The Pickford Theatre

By 1915, Toronto’s own Mary Pickford was arguably the biggest movie star in the world. Long before her name graced Canada’s Walk of Fame or her famous curls adorned a Canada Post stamp, her hometown paid testament to her success when a theatre at the north-west corner of Queen and Spadina was renamed the Mary Pickford Theatre.

The theatre, later shortened to Pickford, had been known as the Variety for a few years and was originally named the Auditorium when it opened as part of showman John Griffin’s first group of theatoriums in 1906.

During World War 1, it was often the site of recruitment drives such as this one on March 18, 1916. Another drive, held on May 29, had M.P. W.F. MacLean calling on married men to “join the fight.” Pickford herself helped in the war effort, buying thousands of dollars in subscriptions to the Canada War Loan and appearing in a short recruitment film.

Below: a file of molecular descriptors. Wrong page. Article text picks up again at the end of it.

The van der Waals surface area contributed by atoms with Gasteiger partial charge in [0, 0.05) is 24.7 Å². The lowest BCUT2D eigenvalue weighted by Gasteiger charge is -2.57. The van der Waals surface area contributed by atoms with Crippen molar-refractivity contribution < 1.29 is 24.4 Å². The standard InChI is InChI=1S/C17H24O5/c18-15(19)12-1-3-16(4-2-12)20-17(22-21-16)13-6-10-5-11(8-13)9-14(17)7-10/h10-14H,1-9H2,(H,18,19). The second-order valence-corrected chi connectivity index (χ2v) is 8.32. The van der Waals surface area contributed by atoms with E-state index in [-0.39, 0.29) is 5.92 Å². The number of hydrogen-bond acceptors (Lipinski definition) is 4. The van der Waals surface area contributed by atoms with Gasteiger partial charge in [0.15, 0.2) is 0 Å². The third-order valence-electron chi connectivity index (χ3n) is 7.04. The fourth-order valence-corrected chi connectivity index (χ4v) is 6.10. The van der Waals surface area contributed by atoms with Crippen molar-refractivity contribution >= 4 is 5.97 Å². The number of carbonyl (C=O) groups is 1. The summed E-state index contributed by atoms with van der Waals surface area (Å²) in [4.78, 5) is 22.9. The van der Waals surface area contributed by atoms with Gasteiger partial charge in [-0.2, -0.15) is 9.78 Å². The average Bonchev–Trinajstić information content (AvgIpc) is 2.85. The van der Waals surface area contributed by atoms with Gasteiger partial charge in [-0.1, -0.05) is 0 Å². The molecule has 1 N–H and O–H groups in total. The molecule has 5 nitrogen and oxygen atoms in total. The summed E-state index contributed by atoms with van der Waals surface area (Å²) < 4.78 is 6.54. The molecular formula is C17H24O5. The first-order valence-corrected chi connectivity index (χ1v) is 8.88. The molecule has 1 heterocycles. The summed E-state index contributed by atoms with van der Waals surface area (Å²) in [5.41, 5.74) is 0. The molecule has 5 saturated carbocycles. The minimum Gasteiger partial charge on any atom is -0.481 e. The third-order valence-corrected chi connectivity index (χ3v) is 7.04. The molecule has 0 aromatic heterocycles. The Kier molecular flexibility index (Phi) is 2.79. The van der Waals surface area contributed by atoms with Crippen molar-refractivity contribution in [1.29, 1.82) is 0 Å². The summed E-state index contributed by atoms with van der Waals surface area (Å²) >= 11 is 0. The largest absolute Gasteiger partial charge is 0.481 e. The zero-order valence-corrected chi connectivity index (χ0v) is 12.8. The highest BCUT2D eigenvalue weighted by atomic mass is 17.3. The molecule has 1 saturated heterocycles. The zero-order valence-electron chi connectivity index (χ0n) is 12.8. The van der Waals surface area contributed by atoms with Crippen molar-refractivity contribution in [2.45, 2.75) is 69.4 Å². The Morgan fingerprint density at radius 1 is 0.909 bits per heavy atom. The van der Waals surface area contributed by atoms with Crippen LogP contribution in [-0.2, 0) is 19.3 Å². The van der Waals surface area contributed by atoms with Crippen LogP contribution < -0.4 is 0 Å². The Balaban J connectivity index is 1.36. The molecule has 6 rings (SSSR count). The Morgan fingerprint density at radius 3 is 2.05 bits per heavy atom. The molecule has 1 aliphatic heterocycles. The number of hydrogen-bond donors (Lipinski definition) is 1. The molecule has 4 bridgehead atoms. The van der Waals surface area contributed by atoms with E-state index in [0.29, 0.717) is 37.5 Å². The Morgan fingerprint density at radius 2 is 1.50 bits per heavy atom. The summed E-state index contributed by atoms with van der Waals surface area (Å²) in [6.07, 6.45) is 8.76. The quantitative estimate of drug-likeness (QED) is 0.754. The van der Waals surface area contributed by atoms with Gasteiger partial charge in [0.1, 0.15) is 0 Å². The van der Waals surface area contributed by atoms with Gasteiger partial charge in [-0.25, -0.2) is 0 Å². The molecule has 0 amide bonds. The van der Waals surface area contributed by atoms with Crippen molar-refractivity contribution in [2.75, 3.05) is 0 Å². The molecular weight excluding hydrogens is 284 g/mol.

According to newspaper listings, it languished on as a cinema until the 1950s. In 1972, the building housing one of Toronto’s oldest cinemas was demolished.

Top photo: Rasputin and the Empress at the Pickford Theatre, 1932. City of Toronto Archives, Series 71, Item 9966


  • Joshua Rotenberg

    The Pickford Theater was owned by Charles and Hymie Rotenberg. These men were the uncles of Oscar winning composer Percy Faith.

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